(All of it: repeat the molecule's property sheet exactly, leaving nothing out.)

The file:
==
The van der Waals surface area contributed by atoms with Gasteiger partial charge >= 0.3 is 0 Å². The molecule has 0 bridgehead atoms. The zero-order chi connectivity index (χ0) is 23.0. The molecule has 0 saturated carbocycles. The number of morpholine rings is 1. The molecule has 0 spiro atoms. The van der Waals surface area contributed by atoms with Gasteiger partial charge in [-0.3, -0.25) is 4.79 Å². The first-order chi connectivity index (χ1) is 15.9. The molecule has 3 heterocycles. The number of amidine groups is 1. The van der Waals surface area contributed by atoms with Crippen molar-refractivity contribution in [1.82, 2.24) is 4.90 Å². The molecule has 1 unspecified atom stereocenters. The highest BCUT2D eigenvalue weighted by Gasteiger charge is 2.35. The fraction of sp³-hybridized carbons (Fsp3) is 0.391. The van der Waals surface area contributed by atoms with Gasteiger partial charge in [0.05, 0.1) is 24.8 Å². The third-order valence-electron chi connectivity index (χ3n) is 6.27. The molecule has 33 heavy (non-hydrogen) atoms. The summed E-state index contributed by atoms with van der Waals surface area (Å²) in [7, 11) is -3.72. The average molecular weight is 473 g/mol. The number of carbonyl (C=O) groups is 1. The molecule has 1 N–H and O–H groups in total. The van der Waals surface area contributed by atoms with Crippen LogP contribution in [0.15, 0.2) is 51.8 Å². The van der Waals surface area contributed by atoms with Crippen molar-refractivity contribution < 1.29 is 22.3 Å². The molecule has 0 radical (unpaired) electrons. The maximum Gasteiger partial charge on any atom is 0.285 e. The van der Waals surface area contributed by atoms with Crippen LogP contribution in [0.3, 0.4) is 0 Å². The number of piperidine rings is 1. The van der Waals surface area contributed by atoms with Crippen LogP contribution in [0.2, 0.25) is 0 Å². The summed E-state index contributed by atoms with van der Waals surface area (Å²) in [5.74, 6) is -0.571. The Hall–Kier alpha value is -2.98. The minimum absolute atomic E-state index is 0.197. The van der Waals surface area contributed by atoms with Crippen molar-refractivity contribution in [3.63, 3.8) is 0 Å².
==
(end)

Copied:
The van der Waals surface area contributed by atoms with Gasteiger partial charge >= 0.3 is 0 Å². The molecule has 0 bridgehead atoms. The zero-order chi connectivity index (χ0) is 23.0. The molecule has 0 saturated carbocycles. The number of morpholine rings is 1. The molecule has 0 spiro atoms. The van der Waals surface area contributed by atoms with Gasteiger partial charge in [-0.3, -0.25) is 4.79 Å². The first-order chi connectivity index (χ1) is 15.9. The molecule has 3 heterocycles. The number of amidine groups is 1. The van der Waals surface area contributed by atoms with Crippen molar-refractivity contribution in [1.82, 2.24) is 4.90 Å². The molecule has 1 unspecified atom stereocenters. The highest BCUT2D eigenvalue weighted by Gasteiger charge is 2.35. The fraction of sp³-hybridized carbons (Fsp3) is 0.391. The van der Waals surface area contributed by atoms with Gasteiger partial charge in [0.05, 0.1) is 24.8 Å². The third-order valence-electron chi connectivity index (χ3n) is 6.27. The molecule has 33 heavy (non-hydrogen) atoms. The summed E-state index contributed by atoms with van der Waals surface area (Å²) in [7, 11) is -3.72. The average molecular weight is 473 g/mol. The number of carbonyl (C=O) groups is 1. The molecule has 1 N–H and O–H groups in total. The van der Waals surface area contributed by atoms with Crippen LogP contribution in [0.15, 0.2) is 51.8 Å². The van der Waals surface area contributed by atoms with Crippen molar-refractivity contribution < 1.29 is 22.3 Å². The molecule has 0 radical (unpaired) electrons. The maximum Gasteiger partial charge on any atom is 0.285 e. The van der Waals surface area contributed by atoms with Crippen LogP contribution in [0.3, 0.4) is 0 Å². The number of piperidine rings is 1. The van der Waals surface area contributed by atoms with Crippen LogP contribution in [0.2, 0.25) is 0 Å². The summed E-state index contributed by atoms with van der Waals surface area (Å²) in [5.74, 6) is -0.571. The Hall–Kier alpha value is -2.98. The minimum absolute atomic E-state index is 0.197. The van der Waals surface area contributed by atoms with Crippen molar-refractivity contribution in [3.63, 3.8) is 0 Å².